In the News  Archive

Boreas public hearings begin

The Sun Community News
November 15, 2016

by Kim Dedam

RAY BROOK — The first round of public comments on numerous proposed Adirondack Park Agency land-use actions drew a crowd that spilled from Adirondack Park Agency to state Department of Environmental Conservation headquarters next door.

A webcast shared the meeting live online.

Some 85 people signed up to weigh-in on state recreational use options.

Their commentary focused largely on Boreas Ponds.

New York purchased the 20,543-acre Boreas Tract last spring and began environmental review for inclusion in the Adirondack State Forest.

Former timberlands owned by Finch, Pruyn & Co., the wooded acres had been logged for a century.

A sea of green shirts marked a few dozen people brought here on a tour bus by Be Wild NY, a coalition of environmental lobbyists that includes the Adirondack Council, Sierra Club and the Adirondack Mountain Club.

The green team shirts spread across APA and DEC’s board room last Wednesday, its big white bus from Albany parked outside.

Buzz words culled from Be Wild’s letter-writing campaign were recurring in comments, citing a “once-in-a-lifetime opportunity” that the green groups say is endangered by the four classification alternatives developed by the APA.

In repeated commentary, the green message asserted that “current plans ...would threaten some of the purest waters and wildest, rarest and most fragile wildlife habitat in the (Adirondack) Park.”

Tyler Socash parked a map of the park on the easel by the microphone. His illustration of park lands and roadways meant to show what he considers an “alarming disappearance of wilderness.”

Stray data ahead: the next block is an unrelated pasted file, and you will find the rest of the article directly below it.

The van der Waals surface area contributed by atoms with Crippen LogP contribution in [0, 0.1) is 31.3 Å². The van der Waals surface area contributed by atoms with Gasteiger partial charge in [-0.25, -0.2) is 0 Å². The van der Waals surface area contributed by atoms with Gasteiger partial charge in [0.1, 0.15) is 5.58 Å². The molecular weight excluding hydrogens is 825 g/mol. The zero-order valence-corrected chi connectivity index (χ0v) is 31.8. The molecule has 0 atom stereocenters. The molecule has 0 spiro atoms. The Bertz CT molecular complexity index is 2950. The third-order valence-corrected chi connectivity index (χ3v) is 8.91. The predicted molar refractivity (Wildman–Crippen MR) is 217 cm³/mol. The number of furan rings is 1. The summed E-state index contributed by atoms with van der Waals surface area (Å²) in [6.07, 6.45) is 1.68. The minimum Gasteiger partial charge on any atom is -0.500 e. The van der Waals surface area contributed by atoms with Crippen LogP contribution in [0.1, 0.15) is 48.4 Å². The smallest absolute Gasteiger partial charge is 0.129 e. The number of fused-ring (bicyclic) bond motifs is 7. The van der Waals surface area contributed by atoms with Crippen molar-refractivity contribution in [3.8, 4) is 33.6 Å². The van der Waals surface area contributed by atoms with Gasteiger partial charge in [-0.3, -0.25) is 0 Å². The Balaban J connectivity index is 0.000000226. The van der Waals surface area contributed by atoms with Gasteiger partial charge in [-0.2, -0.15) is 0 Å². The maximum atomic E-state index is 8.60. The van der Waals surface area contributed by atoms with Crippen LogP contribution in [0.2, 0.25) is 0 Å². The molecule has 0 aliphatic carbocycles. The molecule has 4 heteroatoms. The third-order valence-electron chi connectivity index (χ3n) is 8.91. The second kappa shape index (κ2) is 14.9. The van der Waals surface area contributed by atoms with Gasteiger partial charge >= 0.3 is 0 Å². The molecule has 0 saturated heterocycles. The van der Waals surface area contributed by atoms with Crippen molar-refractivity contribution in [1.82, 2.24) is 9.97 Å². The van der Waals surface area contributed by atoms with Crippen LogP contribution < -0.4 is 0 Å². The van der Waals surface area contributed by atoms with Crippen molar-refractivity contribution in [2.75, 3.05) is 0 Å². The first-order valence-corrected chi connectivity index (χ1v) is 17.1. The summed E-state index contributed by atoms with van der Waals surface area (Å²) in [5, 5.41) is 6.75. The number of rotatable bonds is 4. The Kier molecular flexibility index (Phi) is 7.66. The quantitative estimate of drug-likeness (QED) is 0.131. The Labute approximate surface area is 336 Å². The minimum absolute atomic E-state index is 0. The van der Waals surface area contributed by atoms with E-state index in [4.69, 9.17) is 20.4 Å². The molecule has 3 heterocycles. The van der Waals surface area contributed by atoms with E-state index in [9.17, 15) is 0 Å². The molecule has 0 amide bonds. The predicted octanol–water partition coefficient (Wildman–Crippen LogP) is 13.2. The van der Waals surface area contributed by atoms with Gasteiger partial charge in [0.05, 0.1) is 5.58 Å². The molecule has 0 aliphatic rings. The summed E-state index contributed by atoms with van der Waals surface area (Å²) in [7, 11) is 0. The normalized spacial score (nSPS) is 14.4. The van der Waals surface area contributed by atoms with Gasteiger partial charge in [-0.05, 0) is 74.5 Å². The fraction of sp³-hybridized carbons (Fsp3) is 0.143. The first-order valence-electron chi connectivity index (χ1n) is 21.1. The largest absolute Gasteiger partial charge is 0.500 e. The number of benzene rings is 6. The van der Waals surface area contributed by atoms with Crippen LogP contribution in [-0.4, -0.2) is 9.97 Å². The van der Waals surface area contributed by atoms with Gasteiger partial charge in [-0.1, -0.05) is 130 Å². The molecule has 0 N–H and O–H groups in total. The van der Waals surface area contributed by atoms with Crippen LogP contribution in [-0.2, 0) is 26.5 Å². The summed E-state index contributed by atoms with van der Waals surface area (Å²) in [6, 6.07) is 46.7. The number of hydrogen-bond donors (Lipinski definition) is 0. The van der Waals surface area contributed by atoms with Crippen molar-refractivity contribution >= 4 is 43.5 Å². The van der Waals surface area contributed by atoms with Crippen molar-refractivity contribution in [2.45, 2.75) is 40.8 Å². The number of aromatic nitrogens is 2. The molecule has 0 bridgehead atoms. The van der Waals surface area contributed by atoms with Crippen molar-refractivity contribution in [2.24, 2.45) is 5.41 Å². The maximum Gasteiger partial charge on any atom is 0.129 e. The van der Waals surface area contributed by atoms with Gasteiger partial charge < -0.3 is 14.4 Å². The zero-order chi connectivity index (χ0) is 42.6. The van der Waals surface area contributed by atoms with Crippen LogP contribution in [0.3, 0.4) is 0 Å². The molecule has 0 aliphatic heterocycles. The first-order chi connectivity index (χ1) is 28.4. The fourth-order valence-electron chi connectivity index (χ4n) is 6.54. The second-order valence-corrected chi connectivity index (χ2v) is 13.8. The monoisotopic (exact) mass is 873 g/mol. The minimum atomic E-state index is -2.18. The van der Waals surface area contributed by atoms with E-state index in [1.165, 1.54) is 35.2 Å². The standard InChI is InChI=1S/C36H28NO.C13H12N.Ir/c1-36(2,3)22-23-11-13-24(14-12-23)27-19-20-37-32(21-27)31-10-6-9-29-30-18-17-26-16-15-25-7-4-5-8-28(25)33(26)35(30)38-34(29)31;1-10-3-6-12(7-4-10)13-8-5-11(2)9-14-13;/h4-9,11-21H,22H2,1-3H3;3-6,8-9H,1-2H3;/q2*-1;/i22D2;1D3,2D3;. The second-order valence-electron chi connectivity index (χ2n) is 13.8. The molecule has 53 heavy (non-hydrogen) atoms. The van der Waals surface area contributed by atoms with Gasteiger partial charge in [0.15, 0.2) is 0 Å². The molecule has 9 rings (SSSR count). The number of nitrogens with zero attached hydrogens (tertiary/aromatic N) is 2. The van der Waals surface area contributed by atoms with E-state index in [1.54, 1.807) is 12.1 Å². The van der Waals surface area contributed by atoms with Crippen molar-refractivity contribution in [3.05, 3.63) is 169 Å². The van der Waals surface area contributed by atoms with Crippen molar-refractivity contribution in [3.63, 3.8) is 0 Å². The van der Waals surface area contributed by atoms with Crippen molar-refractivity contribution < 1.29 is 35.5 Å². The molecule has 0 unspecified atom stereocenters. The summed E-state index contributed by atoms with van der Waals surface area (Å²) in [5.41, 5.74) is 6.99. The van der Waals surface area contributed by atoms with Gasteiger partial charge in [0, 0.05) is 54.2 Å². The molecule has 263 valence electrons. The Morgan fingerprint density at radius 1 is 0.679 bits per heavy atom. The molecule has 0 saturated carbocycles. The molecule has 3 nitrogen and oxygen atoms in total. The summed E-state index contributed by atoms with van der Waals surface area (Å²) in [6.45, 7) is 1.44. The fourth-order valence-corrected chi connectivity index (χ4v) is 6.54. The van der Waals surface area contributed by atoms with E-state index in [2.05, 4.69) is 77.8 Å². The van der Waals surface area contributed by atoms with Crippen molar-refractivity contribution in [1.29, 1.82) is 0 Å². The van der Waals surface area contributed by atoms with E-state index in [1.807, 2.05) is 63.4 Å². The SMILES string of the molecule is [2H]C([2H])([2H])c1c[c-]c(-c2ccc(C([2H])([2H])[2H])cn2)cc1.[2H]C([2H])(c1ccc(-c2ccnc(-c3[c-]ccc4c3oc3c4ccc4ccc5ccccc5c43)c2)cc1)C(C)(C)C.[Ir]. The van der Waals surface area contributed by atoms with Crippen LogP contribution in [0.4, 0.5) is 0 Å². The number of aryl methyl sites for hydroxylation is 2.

Socash, of Tupper Lake, said only five percent of Adirondack forest lands are more than five miles from a roadway or travel infrastructure.

“We don’t need another unsuccessful compromise like Essex Chain (Lakes plan). We need Wilderness.” His urgent tone drew a loud applause.

But for Chuck Parker, president of the New York State Conservation Council, Wilderness use excludes access for all but the physically fit. Without Wild Forest pressed closer to the ponds, it would be about a seven mile hike into the ponds.

Parker is working with Access the Adirondacks, a coalition of sportsmen and local officials representing the towns surrounding the Boreas tract. They hope to create a recreational link from North Hudson to Minerva, Newcomb, Indian Lake and Long Lake.

Their preferred land use plan is encompassed in APA’s Boreas Alternative 1 with a Wild Forest area of 9,913 acres below a 10,621-acre swath of Wilderness protecting the northern half.

“Are these parcels with bridges and roads best described as Wild Forest or Wilderness?” Parker asked.

Supervisors from North Hudson, Minerva and Wilmington were among several elected officials who shared comments at this first public hearing.

“This land has two dams and multiple culverts. What (Gov. Andrew Cuomo) was buying is Wild Forest. It’s the people’s land and we want to use it. People in my community are getting older and we want everybody to enjoy this,” Minerva Supervisor Steve McNally said.